Piper also notes that Family Devotions are the simplest way to ensure that children are hearing God’s Word. She acknowledges that it sounds simple, yet it’s one of the hardest things for a family to “pull off.” As we discussed yesterday, something as simple as Family Devotions will never happen without proactive planning–decide what you’re going to do, when you’re going to do it, and go! We are no “experts” here in our home with Family Devotions (aka “Bible Time” at our house), but in our experience simply reading from the Bible–even your kiddo’s favorite children’s Bible–and having a prayer with them, works. 🙂 It’s been such a sweet time together. Giving our children  (and their parents) the opportunity to hear is good, necessary, vital and positions their hearts to be softened and ripe to respond to the gospel. What a joy!

Regarding prayer, again, not rocket science. We all know that we should do it, yet we always don’t. I loved the examples from the book of the various ways the Pipers prayed together and prayed over their kids. They “normalized” prayer in their home; they prayed together so frequently that it wasn’t strange or foreign to their children. I love that! As we have welcomed children into our home, it felt weird and awkward, at first, when praying with our children. For me personally, prayer has always been a private, intimate practice between me and God. Letting my children “in” on that was foreign to be in the beginning, but after reading the book 8 years ago, I was reminded that praying with my children teaches them how to pray, about God’s character and demonstrates that He is the source of all things–not their parents. Reading through the section on prayer renewed my desire to pray over and with my children. Again, I’m praying for consistency in this endeavor.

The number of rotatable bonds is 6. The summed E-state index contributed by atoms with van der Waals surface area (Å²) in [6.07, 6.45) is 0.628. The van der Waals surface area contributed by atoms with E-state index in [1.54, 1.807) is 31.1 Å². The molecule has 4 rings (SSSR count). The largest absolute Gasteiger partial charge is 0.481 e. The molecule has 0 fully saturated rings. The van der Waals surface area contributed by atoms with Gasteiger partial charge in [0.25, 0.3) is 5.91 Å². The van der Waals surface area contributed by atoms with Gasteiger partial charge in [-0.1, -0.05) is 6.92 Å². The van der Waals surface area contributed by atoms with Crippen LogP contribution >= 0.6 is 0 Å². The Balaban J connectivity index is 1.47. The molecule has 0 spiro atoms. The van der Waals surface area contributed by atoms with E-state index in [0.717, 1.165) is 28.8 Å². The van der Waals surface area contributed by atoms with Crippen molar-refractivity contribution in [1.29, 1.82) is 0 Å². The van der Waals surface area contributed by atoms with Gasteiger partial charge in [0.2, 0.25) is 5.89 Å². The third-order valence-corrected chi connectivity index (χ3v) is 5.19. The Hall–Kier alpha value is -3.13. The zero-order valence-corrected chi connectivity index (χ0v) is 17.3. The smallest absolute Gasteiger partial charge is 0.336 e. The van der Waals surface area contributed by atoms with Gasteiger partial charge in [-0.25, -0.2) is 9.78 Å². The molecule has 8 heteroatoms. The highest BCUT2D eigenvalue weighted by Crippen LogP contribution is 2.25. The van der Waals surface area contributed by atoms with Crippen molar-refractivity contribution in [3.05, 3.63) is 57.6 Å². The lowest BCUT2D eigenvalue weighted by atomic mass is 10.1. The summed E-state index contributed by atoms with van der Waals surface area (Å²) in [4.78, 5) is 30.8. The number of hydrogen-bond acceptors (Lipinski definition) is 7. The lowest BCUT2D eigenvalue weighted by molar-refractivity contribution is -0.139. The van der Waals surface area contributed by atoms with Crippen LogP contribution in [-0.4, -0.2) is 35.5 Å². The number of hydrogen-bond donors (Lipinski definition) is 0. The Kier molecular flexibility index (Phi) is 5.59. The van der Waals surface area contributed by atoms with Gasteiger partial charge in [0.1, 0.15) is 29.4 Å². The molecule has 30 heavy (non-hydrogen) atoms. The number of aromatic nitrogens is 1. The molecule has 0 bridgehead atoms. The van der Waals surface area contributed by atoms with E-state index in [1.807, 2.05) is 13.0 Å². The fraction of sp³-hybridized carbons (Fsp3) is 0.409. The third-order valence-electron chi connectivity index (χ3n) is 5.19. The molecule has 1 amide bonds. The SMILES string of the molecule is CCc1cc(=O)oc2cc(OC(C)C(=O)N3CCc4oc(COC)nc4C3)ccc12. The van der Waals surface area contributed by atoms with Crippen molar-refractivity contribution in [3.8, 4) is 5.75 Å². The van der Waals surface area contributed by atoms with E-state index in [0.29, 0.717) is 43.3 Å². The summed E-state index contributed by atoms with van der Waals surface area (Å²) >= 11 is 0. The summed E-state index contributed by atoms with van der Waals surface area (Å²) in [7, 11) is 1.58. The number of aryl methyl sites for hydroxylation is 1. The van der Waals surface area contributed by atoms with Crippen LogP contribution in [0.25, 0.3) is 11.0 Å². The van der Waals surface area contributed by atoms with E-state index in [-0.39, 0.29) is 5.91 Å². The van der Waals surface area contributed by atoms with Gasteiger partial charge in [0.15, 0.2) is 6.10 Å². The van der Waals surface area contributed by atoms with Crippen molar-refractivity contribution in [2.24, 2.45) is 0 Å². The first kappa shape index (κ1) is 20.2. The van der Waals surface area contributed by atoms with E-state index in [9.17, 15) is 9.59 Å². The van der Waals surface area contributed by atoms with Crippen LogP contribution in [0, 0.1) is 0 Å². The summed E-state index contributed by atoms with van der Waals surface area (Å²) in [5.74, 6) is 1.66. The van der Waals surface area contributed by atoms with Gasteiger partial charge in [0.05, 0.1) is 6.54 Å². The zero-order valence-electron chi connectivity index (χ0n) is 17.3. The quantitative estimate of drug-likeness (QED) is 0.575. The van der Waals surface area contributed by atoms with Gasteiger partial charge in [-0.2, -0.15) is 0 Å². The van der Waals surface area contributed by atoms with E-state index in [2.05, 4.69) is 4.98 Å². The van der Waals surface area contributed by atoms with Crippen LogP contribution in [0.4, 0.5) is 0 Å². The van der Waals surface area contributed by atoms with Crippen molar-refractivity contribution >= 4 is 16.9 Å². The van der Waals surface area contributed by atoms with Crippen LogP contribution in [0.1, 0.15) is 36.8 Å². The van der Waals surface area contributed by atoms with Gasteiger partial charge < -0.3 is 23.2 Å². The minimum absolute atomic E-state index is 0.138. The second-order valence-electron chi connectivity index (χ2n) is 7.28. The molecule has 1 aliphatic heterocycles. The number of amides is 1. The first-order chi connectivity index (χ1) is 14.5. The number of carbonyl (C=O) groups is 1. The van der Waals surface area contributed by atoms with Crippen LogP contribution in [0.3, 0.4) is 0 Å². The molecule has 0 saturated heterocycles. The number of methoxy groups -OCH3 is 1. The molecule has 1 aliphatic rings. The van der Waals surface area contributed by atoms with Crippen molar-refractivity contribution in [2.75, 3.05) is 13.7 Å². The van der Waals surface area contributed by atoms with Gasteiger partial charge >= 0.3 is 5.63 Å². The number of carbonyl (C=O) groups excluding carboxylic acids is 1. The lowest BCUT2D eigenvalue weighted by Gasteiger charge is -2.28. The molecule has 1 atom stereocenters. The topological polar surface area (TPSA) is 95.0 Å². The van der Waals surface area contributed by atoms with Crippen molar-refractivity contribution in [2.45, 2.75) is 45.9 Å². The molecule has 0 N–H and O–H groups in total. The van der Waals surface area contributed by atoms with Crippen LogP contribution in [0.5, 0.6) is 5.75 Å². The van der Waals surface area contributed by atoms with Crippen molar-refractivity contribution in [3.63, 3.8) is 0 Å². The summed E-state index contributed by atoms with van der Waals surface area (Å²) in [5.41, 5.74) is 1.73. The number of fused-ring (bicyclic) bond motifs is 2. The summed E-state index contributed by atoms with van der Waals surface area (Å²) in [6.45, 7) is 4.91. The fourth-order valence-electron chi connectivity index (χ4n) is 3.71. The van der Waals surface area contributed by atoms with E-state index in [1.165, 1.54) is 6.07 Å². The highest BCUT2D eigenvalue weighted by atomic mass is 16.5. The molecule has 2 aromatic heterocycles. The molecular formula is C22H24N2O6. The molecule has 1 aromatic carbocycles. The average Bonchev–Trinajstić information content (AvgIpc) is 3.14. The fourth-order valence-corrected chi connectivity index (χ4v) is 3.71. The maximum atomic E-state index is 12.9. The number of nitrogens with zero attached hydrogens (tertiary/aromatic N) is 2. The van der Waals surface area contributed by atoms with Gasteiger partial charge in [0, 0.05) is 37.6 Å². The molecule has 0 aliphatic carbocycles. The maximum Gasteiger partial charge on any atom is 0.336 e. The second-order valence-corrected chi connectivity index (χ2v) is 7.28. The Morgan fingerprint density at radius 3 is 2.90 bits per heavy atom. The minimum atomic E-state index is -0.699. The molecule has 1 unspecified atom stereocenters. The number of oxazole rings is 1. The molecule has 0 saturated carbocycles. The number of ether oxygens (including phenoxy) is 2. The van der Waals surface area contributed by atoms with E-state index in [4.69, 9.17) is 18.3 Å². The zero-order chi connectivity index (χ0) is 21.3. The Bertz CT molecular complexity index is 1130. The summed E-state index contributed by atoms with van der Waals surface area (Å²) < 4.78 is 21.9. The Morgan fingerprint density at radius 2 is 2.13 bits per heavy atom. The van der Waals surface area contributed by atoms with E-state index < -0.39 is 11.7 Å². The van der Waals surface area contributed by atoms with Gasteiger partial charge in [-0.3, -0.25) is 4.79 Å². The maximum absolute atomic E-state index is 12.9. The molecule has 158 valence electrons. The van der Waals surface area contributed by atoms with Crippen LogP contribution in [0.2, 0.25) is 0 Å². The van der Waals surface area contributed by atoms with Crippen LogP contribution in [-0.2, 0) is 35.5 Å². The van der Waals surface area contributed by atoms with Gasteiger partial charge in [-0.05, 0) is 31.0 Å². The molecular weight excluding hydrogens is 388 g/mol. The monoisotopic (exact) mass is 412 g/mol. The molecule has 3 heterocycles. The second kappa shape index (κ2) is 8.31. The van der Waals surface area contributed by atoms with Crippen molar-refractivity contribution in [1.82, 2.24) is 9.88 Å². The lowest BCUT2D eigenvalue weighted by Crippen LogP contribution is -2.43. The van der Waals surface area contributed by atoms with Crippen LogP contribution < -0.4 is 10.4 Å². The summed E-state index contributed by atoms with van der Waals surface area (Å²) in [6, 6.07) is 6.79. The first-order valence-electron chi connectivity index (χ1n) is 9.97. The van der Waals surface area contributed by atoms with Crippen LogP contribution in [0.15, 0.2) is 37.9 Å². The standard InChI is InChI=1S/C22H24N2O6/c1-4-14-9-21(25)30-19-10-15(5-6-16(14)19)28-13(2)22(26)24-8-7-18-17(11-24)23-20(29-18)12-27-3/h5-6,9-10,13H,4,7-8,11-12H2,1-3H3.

Especially Traditions- I devoured these chapters when first reading it 8 years ago. When I thought of “traditions,” I was thinking of “What are we going to do to celebrate Christmas, Easter, etc. as a family?” I am forever indebted to Noel Piper for her explanation of the importance of rooting our “especially” traditions in God and Christ. The way that we celebrate Christmas, Easter, birthdays, “gotcha” days, weddings, etc. demonstrate to others what we truly treasure. With holidays and special occasions in our family, I now quietly ask myself, “Who is displayed in this tradition? Or, is God being shown as my greatest treasure through this tradition?” These chapters on “especially” traditions have served as a filter for me when examining traditions that we have in place or when thinking to introduce a new one. If you are looking to start “especially” traditions this year, I encourage you to buy this book and read these “especially” chapters. We have incorporated many of her ideas into our family, and we are better for it.